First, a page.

“Be right back!” I said to my coworker as I ran to the ladies restroom in my office. Tearing open the Target shipping box, the bright red swimsuit I had ordered online fell into my hands. I slid the strapless, ruched one-piece on and swung open the bathroom stall door to look in the mirror. I gasped.
“Ugh, I look like a grandma,” was the first thought that crossed my mind. No offense to my grandmother, but I wasn’t used to seeing young women my age dress so modestly, and the lovely fluorescent lighting did nothing to lift my spirits. My reflection twisted and turned in the mirror as I tried to grasp the reality of what my body really looked like “covered” up.
At that moment, the changes I had been going through the past six months hit me like a train. I wasn’t struck by the lightning bolt of conversion. No, my timid steps to embrace a life of faith had been a long time coming. The youngest of a solid Catholic family, attending Catholic school from kindergarten through college, being continuously lifted in prayer by my family, and helping to care for a 97-year-old priest all combined to create a ticking time bomb of grace.
Six months ago, I was wrapping up my last year in college and interning at the world’s largest fashion magazine. Working for a publication that regularly spouted headlines such as “Look Sexy Now!” and “What Men Really Like” didn’t help the disconnect I felt between my lifestyle and what I believed to be right. The divide was painfully apparent in my relationships with friends and the opposite sex. I suffered from a lack of genuine girlfriends and instead ran to boys to fill the void I so keenly felt. I’d grab dinner and hang out late with “guy friends” because I wanted to feel wanted, not because I was interested in or cared for them. I played with their emotions as well as my own, all amplified in the self-serving, pleasure-seeking college atmosphere.
Not until I received flowers and a bottle of wine from a man I went on only one date with, followed by a series of calls from some of those “guy friends,” did I finally sober up. What in the world was I doing? Never had I felt so abusive of my responsibility toward another person. I used them and let myself be used. I had never fully grasped the fact that my actions and attitude about myself could powerfully affect others. I convinced myself that, as long as my intentions were good and my heart was in the “right place,” a seemingly small thing — like those “dates,” or wearing a revealing bikini — was harmless.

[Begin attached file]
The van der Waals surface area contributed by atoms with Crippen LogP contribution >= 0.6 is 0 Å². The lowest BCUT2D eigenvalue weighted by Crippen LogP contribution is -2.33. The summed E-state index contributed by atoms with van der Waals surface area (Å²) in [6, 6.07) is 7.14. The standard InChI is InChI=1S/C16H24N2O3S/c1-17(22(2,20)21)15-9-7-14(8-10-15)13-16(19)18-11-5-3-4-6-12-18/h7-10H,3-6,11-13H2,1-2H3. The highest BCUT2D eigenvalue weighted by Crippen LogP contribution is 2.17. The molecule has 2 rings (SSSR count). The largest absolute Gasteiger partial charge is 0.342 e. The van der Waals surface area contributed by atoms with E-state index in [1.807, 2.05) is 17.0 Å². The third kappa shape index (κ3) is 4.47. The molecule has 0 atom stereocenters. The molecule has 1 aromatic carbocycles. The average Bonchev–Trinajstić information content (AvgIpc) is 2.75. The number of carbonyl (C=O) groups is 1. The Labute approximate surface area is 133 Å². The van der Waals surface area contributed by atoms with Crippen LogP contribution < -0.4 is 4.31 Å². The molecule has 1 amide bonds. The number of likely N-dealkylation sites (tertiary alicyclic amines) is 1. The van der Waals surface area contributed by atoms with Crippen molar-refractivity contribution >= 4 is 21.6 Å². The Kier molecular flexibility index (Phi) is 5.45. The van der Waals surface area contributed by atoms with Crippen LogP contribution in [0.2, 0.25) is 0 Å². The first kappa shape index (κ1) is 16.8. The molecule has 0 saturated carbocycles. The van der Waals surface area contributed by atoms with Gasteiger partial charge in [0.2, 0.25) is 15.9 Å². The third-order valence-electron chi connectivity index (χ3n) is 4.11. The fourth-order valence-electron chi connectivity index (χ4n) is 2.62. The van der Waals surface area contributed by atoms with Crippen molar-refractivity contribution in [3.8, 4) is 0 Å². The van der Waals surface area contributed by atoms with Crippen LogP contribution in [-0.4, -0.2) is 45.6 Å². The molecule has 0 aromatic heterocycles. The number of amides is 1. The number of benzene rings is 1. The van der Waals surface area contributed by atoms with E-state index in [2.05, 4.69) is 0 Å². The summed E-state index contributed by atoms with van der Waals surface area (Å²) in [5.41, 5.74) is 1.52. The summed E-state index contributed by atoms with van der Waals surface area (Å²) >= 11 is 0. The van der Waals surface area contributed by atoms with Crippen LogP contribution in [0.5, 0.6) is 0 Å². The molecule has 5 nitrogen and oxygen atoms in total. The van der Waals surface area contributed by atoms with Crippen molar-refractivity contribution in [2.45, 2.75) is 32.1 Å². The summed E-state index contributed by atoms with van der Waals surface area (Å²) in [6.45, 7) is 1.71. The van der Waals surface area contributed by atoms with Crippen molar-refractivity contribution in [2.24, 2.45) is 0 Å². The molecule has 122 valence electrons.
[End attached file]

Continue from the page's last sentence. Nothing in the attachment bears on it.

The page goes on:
But I learned the hard way how precious I really am. For me to discover my own self worth, I embarked on a “dating fast,” dedicating my heart to Christ (as Divine Providence would have it, on the feast day of His Sacred Heart). I needed to take a step back and evaluate myself and how I related to others.
It was uncomfortable at first. Where before I would have given my number to a guy when he asked for it, I now began stumbling through awkward responses: “Uh, yes . . . I mean, no. Um, why don’t you just find me on Facebook?”
I’ve never felt more like a child in my life — and yet I’ve discovered how essential that humility really is. “Unless you become like these little children, you shall not enter the kingdom of heaven,” rang in my ears. I was crawling like a child through the process of learning how to enter into real relationships with people.
Over time, I took the focus off my body and turned my gaze toward His body — something I still struggle with and have to choose to do every day. If we’re all one body in Him, who is Love itself, then our actions don’t just affect us. Wearing a two-piece doesn’t really affect me, but it could be (and probably is) a distraction for men to see me as a whole person, heart and all.
This one-piece swimsuit is a sign of the beginning of the end of my double life. I have been walking a tightrope for the past several years, straddling the line between my faith and a secular mindset, suspended between true commitment and just “good intentions.” But now I have His hands to hold onto, even when I stumble through this humbling process. It’s the only way to please God, and in His Mercy, I’m given the grace to reach for Him again and again.